Effective practice to enhance vocabulary
Effective practice to enhance vocabulary is outlined by Kintsch (1998) who offers a constructivism approach where word meanings are activated, propositions are formed, and inferences and elaborations are produced building a situation model (including facts, imagery and knowledge) where processes are paralleled with the development of language comprehension. This approach can be supported through guided reading activities where understanding words can be examined in all their complexity as an essential part of comprehending the text. Reading aloud and giving explanations, word discussion, using appropriate terminology. Developing word consciousness is an important goal in the vocabulary program.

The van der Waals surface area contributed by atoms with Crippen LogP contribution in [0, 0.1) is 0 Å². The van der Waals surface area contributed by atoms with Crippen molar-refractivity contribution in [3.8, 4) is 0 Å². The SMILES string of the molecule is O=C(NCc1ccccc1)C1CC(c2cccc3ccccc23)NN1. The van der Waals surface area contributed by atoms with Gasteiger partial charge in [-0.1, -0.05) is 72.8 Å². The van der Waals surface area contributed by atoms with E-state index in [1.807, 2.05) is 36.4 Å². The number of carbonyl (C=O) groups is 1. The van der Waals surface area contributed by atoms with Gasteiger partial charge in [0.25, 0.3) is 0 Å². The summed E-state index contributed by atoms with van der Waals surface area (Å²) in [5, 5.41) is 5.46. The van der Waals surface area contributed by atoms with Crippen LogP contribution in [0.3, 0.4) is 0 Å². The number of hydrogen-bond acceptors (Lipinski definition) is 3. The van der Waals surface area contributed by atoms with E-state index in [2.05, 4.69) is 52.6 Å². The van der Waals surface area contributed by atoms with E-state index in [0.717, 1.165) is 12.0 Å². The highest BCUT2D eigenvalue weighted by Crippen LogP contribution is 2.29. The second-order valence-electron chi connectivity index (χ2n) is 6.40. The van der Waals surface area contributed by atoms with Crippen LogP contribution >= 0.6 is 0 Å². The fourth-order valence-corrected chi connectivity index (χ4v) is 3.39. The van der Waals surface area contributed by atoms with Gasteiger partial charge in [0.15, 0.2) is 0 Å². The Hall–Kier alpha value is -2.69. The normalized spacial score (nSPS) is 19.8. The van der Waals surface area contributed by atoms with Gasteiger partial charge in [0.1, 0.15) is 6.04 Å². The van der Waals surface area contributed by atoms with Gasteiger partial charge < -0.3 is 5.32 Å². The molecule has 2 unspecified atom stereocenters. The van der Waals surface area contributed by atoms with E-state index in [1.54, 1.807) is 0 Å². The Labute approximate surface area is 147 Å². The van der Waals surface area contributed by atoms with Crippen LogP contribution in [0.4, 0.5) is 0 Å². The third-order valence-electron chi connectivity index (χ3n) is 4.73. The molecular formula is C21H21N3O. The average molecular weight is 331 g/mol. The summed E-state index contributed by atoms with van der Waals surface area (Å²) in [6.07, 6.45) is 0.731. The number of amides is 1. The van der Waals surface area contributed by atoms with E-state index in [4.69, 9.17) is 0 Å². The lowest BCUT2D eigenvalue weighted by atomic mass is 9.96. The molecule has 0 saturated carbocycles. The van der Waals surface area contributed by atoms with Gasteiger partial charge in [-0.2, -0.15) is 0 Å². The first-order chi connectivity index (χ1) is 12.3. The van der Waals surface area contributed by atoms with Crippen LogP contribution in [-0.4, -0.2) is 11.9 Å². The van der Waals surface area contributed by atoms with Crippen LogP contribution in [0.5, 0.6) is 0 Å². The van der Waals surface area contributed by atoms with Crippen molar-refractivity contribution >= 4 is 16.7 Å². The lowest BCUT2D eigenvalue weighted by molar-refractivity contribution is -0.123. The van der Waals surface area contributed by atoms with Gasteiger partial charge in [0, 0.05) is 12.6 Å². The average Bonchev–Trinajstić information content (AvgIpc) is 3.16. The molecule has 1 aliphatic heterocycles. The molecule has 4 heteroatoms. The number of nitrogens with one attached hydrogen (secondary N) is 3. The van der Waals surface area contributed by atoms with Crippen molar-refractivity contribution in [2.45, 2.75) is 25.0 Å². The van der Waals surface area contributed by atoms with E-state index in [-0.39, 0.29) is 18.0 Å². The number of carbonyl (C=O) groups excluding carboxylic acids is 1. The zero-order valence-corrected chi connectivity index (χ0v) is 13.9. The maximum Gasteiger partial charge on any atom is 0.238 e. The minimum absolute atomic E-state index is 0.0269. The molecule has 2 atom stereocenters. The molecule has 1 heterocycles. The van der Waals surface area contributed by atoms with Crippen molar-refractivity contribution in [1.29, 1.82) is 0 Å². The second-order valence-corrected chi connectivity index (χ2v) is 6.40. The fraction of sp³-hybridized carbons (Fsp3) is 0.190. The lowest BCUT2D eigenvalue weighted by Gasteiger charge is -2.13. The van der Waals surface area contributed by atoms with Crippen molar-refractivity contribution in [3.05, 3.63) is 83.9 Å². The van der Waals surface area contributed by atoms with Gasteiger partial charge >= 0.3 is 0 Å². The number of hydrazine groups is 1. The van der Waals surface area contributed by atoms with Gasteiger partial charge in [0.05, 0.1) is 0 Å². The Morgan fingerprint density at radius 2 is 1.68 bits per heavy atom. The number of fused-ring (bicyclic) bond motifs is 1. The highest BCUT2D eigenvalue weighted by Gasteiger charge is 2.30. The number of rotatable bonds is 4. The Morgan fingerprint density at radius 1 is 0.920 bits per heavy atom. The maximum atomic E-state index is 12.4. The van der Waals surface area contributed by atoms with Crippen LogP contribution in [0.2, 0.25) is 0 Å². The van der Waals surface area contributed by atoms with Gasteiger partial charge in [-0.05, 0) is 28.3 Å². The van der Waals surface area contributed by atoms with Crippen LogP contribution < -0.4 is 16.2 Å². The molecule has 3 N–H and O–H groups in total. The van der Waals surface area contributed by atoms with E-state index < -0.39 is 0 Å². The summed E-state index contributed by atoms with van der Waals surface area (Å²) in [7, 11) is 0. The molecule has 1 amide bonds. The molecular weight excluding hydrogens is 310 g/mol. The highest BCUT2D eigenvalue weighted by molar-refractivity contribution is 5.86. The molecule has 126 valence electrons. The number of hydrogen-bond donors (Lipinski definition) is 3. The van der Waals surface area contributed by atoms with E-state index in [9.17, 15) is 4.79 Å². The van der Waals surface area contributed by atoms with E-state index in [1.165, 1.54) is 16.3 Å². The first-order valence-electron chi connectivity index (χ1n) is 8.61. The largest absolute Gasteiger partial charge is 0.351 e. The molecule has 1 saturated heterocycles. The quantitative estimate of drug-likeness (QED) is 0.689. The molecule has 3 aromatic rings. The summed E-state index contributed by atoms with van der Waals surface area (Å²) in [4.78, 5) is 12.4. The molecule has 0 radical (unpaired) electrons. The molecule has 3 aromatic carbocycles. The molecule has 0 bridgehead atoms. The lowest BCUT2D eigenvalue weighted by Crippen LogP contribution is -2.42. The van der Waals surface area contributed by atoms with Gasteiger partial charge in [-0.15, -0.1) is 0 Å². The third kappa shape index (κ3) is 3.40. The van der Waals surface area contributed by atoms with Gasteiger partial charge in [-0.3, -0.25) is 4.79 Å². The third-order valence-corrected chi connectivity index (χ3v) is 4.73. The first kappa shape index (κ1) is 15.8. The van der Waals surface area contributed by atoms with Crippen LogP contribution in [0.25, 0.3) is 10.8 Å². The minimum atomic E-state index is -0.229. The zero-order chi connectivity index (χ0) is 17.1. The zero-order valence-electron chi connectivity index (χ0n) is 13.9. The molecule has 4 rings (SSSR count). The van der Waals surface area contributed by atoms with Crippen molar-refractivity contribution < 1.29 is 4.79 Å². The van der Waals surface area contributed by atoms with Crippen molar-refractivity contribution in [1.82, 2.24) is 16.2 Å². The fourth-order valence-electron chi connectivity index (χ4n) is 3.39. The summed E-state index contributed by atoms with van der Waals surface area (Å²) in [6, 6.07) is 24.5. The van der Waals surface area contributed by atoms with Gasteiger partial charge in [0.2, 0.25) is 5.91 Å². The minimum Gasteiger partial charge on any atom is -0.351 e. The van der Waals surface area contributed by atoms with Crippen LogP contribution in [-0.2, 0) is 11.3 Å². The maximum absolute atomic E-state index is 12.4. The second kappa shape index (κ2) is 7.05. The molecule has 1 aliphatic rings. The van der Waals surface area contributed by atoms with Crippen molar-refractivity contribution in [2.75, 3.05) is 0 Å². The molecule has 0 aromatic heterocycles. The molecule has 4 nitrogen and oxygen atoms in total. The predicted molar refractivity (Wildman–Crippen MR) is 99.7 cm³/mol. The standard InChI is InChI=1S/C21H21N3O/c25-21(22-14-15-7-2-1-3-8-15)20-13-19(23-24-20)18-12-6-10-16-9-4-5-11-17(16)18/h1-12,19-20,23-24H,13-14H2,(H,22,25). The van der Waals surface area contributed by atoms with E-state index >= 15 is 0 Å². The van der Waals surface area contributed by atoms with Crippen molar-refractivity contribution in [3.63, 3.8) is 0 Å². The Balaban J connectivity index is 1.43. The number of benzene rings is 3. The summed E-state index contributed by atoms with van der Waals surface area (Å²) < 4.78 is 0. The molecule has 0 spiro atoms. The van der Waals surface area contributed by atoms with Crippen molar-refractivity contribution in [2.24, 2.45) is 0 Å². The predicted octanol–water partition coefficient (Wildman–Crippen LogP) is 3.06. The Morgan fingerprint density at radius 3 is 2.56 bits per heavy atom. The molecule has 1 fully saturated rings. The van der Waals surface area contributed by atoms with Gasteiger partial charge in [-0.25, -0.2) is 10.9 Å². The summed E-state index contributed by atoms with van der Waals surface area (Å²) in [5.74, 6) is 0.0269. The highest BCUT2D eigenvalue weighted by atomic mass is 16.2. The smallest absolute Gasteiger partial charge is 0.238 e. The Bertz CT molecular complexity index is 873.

Encountering words repeatedly, until children have a vague notion of what it means allows more information and children are able to define the word. McKeown, Beck, Omanson, and Pople (1985) found that while four encounters with a word did not reliably improve reading comprehension, twelve encounters did. Contextual knowledge may be enhanced by offering students ‘at risk’ exposure with words in multiple contexts and different perspectives so that connections may gradually strengthen to a full and flexible knowledge. The more successful readers will become if they are able to recognise words and letters and blending sound patterns of known words in their spoken vocabulary.